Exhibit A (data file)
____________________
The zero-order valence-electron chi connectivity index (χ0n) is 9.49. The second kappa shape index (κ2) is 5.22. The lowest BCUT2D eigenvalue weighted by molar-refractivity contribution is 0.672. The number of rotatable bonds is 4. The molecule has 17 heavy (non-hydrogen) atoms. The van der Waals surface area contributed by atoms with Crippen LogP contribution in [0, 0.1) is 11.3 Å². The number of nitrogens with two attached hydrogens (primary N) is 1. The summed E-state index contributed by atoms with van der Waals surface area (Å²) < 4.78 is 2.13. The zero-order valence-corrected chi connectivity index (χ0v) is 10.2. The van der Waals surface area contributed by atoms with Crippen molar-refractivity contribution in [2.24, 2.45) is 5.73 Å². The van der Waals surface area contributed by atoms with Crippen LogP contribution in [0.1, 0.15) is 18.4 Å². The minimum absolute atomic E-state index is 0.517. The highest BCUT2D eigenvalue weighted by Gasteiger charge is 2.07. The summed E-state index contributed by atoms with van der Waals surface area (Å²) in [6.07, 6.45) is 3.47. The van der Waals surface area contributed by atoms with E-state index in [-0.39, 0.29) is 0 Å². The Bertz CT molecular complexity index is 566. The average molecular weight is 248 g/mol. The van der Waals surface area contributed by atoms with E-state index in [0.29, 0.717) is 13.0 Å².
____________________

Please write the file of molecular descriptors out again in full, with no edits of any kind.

The zero-order valence-electron chi connectivity index (χ0n) is 9.49. The second kappa shape index (κ2) is 5.22. The lowest BCUT2D eigenvalue weighted by molar-refractivity contribution is 0.672. The number of rotatable bonds is 4. The molecule has 17 heavy (non-hydrogen) atoms. The van der Waals surface area contributed by atoms with Crippen LogP contribution in [0, 0.1) is 11.3 Å². The number of nitrogens with two attached hydrogens (primary N) is 1. The summed E-state index contributed by atoms with van der Waals surface area (Å²) < 4.78 is 2.13. The zero-order valence-corrected chi connectivity index (χ0v) is 10.2. The van der Waals surface area contributed by atoms with Crippen molar-refractivity contribution in [2.24, 2.45) is 5.73 Å². The van der Waals surface area contributed by atoms with Crippen LogP contribution in [0.1, 0.15) is 18.4 Å². The minimum absolute atomic E-state index is 0.517. The highest BCUT2D eigenvalue weighted by Gasteiger charge is 2.07. The summed E-state index contributed by atoms with van der Waals surface area (Å²) in [6.07, 6.45) is 3.47. The van der Waals surface area contributed by atoms with E-state index in [-0.39, 0.29) is 0 Å². The Bertz CT molecular complexity index is 566. The average molecular weight is 248 g/mol. The van der Waals surface area contributed by atoms with E-state index in [0.29, 0.717) is 13.0 Å².